Given the wide range of terms and projects used to describe education for social justice, this article aims to make visible and criticizable some of the underlying assumptions about social justice education and to promote more discussion about the possibilities and limitations of educational strategies in particular educational settings. In short, a critical examination of the current literature on social justice education can bring into relief the strengths and weaknesses of various educational approaches aimed at eliminating, or at least diminishing, the pervasive social inequality in U.S. institutions and the larger world.


A review of educational literature reveals that various scholars have constructed comprehensive multidimensional models of social justice education—for example, Lynch & Baker’s (2005) five-principled “equality of condition” framework and Kumashiro’s (2002) four approaches to “anti-oppressive education.”1 Unlike these models, which outline criteria and methods for pursuing social justice education, this article presents a conceptual framework of social justice education that emphasizes the tensions and contradictions among various perspectives and, in turn, evaluates those perspectives. To simplify the complicated relationships appearing in the literature without denying the interconnected nature of these processes, I created a visual model of three intersecting spheres (see Figure 1). These three spheres address the relationships between the following major concepts: redistribution and recognition, macro- and micro-level processes, and knowledge and action.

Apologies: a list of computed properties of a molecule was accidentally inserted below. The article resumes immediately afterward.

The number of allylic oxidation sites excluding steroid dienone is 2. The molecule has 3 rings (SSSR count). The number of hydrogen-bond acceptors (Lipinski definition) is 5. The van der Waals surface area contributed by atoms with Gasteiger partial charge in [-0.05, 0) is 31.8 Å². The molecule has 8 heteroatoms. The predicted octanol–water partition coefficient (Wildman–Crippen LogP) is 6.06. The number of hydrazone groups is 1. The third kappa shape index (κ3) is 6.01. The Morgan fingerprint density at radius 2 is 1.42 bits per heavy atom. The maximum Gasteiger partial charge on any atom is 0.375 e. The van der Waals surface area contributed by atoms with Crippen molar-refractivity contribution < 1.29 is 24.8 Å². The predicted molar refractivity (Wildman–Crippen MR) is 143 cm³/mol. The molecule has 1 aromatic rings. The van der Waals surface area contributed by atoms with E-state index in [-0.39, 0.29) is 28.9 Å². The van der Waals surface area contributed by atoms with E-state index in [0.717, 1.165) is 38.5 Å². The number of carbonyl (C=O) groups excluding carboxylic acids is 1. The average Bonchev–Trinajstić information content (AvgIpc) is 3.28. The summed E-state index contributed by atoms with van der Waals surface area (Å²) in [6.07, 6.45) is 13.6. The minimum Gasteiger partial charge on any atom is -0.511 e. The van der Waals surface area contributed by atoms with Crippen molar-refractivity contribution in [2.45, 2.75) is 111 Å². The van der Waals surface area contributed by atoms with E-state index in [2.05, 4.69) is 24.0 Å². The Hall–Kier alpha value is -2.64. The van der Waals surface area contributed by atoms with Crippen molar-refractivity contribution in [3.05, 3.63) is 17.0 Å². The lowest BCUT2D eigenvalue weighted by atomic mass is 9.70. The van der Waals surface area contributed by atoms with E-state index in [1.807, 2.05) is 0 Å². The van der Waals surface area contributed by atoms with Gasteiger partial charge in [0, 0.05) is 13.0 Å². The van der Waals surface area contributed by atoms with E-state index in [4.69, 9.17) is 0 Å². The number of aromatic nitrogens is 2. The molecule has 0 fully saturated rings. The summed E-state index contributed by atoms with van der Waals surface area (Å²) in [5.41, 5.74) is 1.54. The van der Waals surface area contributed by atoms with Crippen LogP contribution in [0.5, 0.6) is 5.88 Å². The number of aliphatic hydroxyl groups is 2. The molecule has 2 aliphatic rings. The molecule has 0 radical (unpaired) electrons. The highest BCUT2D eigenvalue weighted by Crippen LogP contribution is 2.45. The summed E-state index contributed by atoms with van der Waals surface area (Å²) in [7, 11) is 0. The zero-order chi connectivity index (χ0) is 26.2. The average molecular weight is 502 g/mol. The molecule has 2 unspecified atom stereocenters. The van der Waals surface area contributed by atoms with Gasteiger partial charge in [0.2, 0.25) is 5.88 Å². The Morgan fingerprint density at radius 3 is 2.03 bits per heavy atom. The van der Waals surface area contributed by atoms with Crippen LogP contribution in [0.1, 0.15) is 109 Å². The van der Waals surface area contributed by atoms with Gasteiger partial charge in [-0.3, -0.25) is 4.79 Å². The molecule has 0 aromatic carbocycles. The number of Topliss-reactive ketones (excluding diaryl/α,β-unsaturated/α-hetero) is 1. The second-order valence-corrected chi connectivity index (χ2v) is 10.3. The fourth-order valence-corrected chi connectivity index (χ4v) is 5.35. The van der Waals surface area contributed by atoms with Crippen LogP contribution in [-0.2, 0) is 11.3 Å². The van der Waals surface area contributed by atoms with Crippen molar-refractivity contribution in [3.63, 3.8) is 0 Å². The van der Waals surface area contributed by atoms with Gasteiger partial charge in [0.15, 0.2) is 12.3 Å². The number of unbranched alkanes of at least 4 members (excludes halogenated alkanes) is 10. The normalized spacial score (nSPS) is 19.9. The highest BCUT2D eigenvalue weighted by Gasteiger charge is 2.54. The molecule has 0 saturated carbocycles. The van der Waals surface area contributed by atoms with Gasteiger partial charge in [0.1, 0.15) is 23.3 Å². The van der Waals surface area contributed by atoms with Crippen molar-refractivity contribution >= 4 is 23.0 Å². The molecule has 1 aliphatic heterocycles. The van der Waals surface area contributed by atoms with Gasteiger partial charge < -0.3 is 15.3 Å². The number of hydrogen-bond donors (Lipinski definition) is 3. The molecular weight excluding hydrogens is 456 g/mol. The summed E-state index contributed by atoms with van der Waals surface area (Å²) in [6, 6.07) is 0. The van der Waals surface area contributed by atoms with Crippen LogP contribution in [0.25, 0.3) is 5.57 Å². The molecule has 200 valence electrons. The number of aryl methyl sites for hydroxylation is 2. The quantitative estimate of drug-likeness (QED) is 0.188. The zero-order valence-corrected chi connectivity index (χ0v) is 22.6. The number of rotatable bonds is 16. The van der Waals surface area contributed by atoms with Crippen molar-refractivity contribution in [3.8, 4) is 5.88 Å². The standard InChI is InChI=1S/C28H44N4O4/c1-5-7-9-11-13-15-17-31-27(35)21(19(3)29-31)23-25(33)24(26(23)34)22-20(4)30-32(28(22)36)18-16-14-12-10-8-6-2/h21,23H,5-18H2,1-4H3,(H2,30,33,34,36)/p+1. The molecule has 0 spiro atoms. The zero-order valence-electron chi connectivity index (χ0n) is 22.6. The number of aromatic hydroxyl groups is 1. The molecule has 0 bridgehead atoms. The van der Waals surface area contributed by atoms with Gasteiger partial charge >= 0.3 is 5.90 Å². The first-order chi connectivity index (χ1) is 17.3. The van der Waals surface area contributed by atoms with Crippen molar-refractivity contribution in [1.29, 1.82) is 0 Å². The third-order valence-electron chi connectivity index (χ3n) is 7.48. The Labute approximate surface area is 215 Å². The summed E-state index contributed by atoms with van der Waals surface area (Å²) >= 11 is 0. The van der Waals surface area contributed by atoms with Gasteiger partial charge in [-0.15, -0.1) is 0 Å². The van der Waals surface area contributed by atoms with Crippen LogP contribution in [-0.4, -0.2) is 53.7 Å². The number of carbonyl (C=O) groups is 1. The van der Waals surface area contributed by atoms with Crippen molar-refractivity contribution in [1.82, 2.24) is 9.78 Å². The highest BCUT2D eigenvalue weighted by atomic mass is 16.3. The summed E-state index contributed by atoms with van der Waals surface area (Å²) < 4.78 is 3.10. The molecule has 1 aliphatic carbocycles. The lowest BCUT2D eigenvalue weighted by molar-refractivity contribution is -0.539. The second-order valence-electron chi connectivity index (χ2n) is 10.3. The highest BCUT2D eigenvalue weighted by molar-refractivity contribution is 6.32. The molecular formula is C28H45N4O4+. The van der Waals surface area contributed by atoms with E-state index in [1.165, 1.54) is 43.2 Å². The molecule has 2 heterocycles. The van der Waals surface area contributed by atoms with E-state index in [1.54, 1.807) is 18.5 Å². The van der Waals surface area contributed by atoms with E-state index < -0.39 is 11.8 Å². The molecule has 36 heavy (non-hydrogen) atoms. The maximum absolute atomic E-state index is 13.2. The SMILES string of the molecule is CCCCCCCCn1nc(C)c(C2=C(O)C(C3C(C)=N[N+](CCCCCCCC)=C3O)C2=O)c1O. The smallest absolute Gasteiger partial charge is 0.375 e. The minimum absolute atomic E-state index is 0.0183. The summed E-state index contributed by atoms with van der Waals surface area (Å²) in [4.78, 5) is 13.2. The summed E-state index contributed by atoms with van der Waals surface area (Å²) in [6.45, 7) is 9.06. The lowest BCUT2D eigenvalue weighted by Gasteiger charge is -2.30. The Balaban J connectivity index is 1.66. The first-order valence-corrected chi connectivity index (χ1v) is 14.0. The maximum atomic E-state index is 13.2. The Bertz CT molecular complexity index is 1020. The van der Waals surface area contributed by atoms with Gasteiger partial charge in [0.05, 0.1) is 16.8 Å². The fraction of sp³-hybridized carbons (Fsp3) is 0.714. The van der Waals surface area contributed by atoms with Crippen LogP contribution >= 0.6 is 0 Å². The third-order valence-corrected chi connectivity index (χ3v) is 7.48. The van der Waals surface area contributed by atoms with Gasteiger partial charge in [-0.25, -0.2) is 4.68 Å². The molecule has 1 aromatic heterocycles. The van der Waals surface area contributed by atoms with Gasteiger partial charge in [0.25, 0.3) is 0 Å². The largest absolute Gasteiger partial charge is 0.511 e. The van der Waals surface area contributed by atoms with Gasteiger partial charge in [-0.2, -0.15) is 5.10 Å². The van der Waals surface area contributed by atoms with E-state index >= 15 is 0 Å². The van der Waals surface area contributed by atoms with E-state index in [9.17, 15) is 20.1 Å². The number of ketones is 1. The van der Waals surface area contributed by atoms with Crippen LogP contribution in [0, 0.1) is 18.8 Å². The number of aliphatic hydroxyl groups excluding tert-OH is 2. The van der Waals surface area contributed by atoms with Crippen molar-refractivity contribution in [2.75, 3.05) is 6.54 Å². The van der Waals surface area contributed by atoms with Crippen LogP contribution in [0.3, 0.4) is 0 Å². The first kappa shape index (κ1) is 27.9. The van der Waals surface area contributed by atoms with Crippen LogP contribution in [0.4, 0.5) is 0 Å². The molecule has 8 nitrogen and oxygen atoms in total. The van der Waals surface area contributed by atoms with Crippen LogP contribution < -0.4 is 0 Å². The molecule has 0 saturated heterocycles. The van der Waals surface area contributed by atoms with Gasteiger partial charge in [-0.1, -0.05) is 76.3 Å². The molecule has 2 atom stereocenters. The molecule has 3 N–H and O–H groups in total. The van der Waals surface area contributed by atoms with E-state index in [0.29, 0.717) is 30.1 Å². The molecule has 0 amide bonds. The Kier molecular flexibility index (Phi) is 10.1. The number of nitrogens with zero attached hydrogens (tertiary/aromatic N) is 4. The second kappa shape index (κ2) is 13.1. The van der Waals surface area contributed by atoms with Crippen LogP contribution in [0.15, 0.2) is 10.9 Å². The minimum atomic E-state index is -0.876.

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Figure 1: Social Justice Education Spheres


In the rest of this article, I draw on the work of educational scholars and social critics to describe each sphere and the frictions within and between spheres. I conclude by evaluating the competing claims on social justice education and proposing some ways to safeguard the meaningfulness of “social justice” in the field of education.


COMPETING CLAIMS FOR RECOGNITION AND REDISTRIBUTION IN EDUCATION


Fraser (1997; Fraser & Honneth, 2003) has used the terms recognition and redistribution to describe the frequent conflict in social justice debates between cultural groups’ claims for respect and dignity (recognition) and socioeconomic classes’ demands for a more equitable sharing of wealth and power (redistribution). More specifically, she argued that cultural groups frequently want a recognition of difference (e.g., calls for gay pride), whereas socioeconomic classes usually seek a reduction of difference via redistribution (e.g., labor strikes to decrease wage gaps between CEOs and employees). Before elaborating on how this clash around difference plays out in education, I explore how issues of redistribution and recognition map onto the educational field.